“If people realize that dating is simply a normal thing that has been around for centuries everywhere, that you don’t need to learn it from movies, then people start to see it as something independent of physical [acts]. Physical relations are simply a choice.” -Taimur Ali, senior at Georgetown University’s Qatar campus
I would have to agree with this statement, but I know that a lot of people think that this is just something that millennial Muslims have come up with to make the rules lax for ourselves. But I believe that there is nothing wrong with getting to know things about your spouse before marriage, and I believe there’s a way to do so without truly engaging in Western dating culture. The lines are extremely blurry though, and most Muslims will preach that dating is completely haram. All respect to both viewpoints.
Yes, dating can lead to a plethora of haram actions, logically making it better to completely abstain from in the first place. But what if you don’t just want to marry someone you don’t know very well? Where is the line between getting to know someone and dating them? Is there one, or is this something I’ve just conjured up in my head to ease my own soul?
We see the rise of apps and sites like Minder, though. “Halal dating” sites that allow Muslims to date without feeling the guilt of it, because they know they’re looking for a Muslim partner. But does that resolve the issue at hand? It’s still dating, and the potential for haram-ness is still there, even if you are both Muslim. A lot of people would argue that the idea of dating in the first place is what leads to haram acts and even thoughts, which should be avoided no matter what in order to keep that person clean and pure and ready for marriage when the time comes. But really though, is it fair that we aren’t really allowed to get to know our spouse on our own terms?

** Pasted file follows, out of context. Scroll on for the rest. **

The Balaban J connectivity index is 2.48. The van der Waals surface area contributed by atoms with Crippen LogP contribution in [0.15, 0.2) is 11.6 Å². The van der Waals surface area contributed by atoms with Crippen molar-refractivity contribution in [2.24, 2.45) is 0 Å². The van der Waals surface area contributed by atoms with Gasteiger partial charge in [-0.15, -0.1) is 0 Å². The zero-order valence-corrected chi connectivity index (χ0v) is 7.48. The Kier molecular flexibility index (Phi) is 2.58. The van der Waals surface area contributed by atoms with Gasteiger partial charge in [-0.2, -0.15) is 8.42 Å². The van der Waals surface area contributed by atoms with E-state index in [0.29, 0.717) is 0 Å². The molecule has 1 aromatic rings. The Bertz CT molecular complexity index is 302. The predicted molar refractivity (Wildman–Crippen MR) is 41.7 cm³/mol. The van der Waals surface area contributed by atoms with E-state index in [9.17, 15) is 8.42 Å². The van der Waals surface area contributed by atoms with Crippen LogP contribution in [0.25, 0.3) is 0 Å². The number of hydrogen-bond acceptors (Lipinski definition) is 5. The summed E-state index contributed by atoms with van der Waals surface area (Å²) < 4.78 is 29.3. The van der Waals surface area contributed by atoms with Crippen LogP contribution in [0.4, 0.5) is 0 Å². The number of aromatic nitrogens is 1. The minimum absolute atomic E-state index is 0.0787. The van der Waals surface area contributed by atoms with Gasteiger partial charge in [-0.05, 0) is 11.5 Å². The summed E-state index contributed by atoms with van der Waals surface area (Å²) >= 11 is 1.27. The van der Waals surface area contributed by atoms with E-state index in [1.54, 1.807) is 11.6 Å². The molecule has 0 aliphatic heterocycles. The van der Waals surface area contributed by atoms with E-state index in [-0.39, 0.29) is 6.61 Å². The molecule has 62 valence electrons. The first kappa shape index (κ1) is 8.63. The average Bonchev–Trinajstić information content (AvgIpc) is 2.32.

I, a proud Muslim woman, have dated a couple of people in my lifetime. Again, I don’t know what technically qualifies as dating from person to person, but I would definitely call it dating. None of them were serious, so looking back at it now, I only find shame in myself for letting those “boyfriends” happen. Do I think they were worth it? No. Do I think I learned a lot about myself and Islam through them? Yes. By no means am I saying that people should go out and date people to learn Islam, I’m just saying what I got out of it. Through being part of something most Muslims regard as haram, I found extremely valuable lessons.
I never thought I would date. In all honesty, I always looked down on the few Muslims that I knew that did date, wondering why they thought it was worth the risk of getting caught by their parents, or why they so desperately felt the need to be part of the American culture. While I never necessarily felt that having a distant guy friends or two that you occasionally talked to was anything to be ashamed of, I didn’t ever feel the urge to picture myself having romantic feelings for someone else since I wasn’t close to marriage or feel sad when boys didn’t show me romantic interest first. I was happy honestly, because I knew it would be so much easier to avoid the whole fiasco of explaining why I don’t date if there was never any need to. But then all of a sudden, boys started showing me attention.
I never thought I would date. In all honesty, I always looked down on the few Muslims that I knew that did date, wondering why they thought it was worth the risk of getting caught by their parents, or why they so desperately felt the need to be part of the American culture.
This is how I ended up with a couple of boyfriends. They would ask me out, I grew weak
over time, and I said yes. Again, none of them serious and probably wouldn’t even count as